Honeymoon period for royal favourites

AUSTRALIAN travellers have rushed to book trips to Britain since the royal wedding in late April, while inquiries for the Seychelles islands have gone through the roof since it was revealed Prince William and the Duchess of Cambridge went there for honeymoon.

Tour operators are reporting strong demand for all things royal and say the effects are likely to last for some time, with more British pomp and pageantry to follow next year (see box).

The managing director of Insight Vacations, Lorraine Sharp, says bookings for tours in Britain were up 17 per cent last month, compared with the same month last year.

Tourism gold ... William and Kate's itinerary.
Tourism gold ... William and Kate's itinerary. 

"That's incredible growth," Sharp says. "It's quite significant for us, to see 17 per cent growth in one month since the royal wedding.

"Other areas haven't grown that much. People really seem to resonate with William and Kate ...

"Even younger people are looking upon Britain as an appealing destination."

Odyssey Travel says it has also seen a "dramatic" increase in bookings to Britain since the royal wedding. Bookings for a tour departing next month shot up by about 50 per cent in the five weeks following the wedding and overall interest has been such that the company has increased its British tours from five to 13 next year.

London hotels certainly reaped the benefits of the wedding. The travel technology provider, Pegasus, has reported that average daily rates more than doubled for the wedding period.

Pegasus says "immense fascination" with the wedding combined with good spring weather to fuel demand for London rooms.

Expedia reported a 30 per cent jump in London hotel bookings for the five days leading up to and including the wedding, held in Westminster Abbey.

The church itself has also been in demand since more than 2 billion people watched Kate walk down its aisle, with the promoters of the London Sightseeing Pass reporting that tourists have "flocked" there.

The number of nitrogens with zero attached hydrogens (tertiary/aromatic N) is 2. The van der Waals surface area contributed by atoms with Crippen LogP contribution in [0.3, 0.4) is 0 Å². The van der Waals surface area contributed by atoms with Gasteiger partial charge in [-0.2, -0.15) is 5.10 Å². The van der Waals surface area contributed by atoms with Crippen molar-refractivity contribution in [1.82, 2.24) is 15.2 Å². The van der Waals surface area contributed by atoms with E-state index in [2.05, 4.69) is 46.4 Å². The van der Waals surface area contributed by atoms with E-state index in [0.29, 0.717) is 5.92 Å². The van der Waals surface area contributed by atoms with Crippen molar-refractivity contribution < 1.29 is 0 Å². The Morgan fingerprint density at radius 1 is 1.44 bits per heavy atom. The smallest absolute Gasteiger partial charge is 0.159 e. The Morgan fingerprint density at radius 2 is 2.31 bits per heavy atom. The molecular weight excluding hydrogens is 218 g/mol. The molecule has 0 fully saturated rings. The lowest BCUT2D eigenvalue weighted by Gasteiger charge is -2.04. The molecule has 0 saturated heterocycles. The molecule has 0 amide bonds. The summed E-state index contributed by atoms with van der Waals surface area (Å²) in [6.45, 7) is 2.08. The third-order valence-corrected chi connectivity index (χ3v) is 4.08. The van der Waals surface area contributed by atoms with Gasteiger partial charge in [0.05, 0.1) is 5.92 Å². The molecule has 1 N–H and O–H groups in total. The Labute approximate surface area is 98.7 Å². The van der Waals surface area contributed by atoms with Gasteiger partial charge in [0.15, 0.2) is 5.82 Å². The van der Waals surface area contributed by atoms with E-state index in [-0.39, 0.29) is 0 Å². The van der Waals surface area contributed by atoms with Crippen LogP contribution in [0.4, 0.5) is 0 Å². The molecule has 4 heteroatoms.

Another hot spot has been the Scottish university town of St Andrews, where Kate and William met as students.

The director of sales and marketing for the Fairmont St Andrews resort, Jane Frazer, says the level of interest has been "phenomenal".

The hotel has been enjoying high occupancy levels, with particular interest in its spa and gym complex, of which Prince William was once a member.

A spokeswoman for VisitBritain's Australian office, Sarah Styles, says it is too early to determine the statistical impact on travel to Britain but that hits on the VisitBritain website jump considerably when royal content is added.

The huge interest in Kate and William is further demonstrated by the experience of Lizard Island, in far north Queensland.

When a rumour was spread the exclusive island resort would be the location for the couple's honeymoon, hits on the resort's website went from about 500 a day to about 4000 a day.

On April 30, the day after the wedding, interest peaked at more than 5500 hits in one day. With the resort saying it was "not able to confirm or deny" the identity of any of its guests, excitement reached fever pitch and generated a public-relations coup.

When the actual honeymoon location, the Seychelles, was revealed early last month, TripAdvisor in Britain experienced a 300 per cent increase in searches for the Seychelles across just two days.

The flight comparison website, Skyscanner, saw a similar reaction, with searches for flights to the Seychelles up more than 200 per cent on its British site and up more than 20 per cent around the world.

The private island Desroches, which it is claimed is where William and Kate "rekindled their romance" after a split in 2007, says hits on its website doubled when it was revealed the royal couple would be honeymooning in the Seychelles, and increased bookings have followed.

In Kenya, where William proposed last year, operators are still enjoying the benefits.

A spokeswoman for the Kenya Tourist Board says travel to the African country is at an all-time high and the publicity surrounding the royal couple is believed to be a strong influence.

jane@janeefraser.com.au

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